A rhyme is the repetition or correspondence of the terminal sounds of words. It is one of the most common sound devices in poetry. Rhyme presents a sense of harmony and togetherness. It also gives the poet discipline, to limit their wordplay and therefore, their imagination. It require attention to intense detail. Here are some of the types of rhymes.
Eye/Sight rhyme – the words look like they should rhymes due to spelling, but don’t rhyme when pronounced. Ex. ear/bear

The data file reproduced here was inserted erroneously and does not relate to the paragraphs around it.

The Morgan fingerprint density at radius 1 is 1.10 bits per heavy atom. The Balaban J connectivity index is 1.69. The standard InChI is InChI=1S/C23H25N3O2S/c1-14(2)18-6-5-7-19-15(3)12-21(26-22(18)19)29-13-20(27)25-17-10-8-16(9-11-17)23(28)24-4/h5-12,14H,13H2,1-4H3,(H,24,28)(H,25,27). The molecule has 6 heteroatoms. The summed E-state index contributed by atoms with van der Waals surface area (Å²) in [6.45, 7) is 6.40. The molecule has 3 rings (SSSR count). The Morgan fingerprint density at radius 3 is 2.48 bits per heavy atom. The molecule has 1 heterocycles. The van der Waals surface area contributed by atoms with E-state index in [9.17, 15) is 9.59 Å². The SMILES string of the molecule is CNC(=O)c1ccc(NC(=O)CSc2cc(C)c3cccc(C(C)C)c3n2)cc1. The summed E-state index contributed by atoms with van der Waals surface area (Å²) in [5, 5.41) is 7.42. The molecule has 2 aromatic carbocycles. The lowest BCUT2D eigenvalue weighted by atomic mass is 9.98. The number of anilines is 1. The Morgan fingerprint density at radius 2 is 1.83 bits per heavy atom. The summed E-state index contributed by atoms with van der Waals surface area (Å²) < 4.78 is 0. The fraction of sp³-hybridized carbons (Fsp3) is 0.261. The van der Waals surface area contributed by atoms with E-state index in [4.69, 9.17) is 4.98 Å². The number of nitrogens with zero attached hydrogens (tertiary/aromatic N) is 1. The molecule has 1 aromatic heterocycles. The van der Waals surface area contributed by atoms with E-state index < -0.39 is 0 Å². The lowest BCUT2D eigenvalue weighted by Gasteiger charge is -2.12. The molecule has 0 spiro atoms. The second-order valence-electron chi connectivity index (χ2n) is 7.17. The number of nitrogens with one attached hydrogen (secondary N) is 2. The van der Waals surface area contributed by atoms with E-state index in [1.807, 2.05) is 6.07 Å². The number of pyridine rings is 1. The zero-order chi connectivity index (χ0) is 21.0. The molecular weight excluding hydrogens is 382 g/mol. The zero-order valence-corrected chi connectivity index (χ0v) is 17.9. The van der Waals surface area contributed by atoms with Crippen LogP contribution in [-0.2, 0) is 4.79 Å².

End rhyme – (most common) the rhyme fall at the end of the lines.
Feminine rhyme – rhyme falls over 2 syllables between a stressed and following unstressed. Ex. batter/flatter
Masculine rhyme – rhyme falls on the final stressed syllable. Ex. confess/address
Pure rhyme – exact match. Ex. milk/silk
Perfect rhyme –don’t have the same
Internal rhyme – rhyme falls in the middle or inside of the lines.
Slant/Half rhyme – slightly off, only the final consonants match. Ex. mirth/forth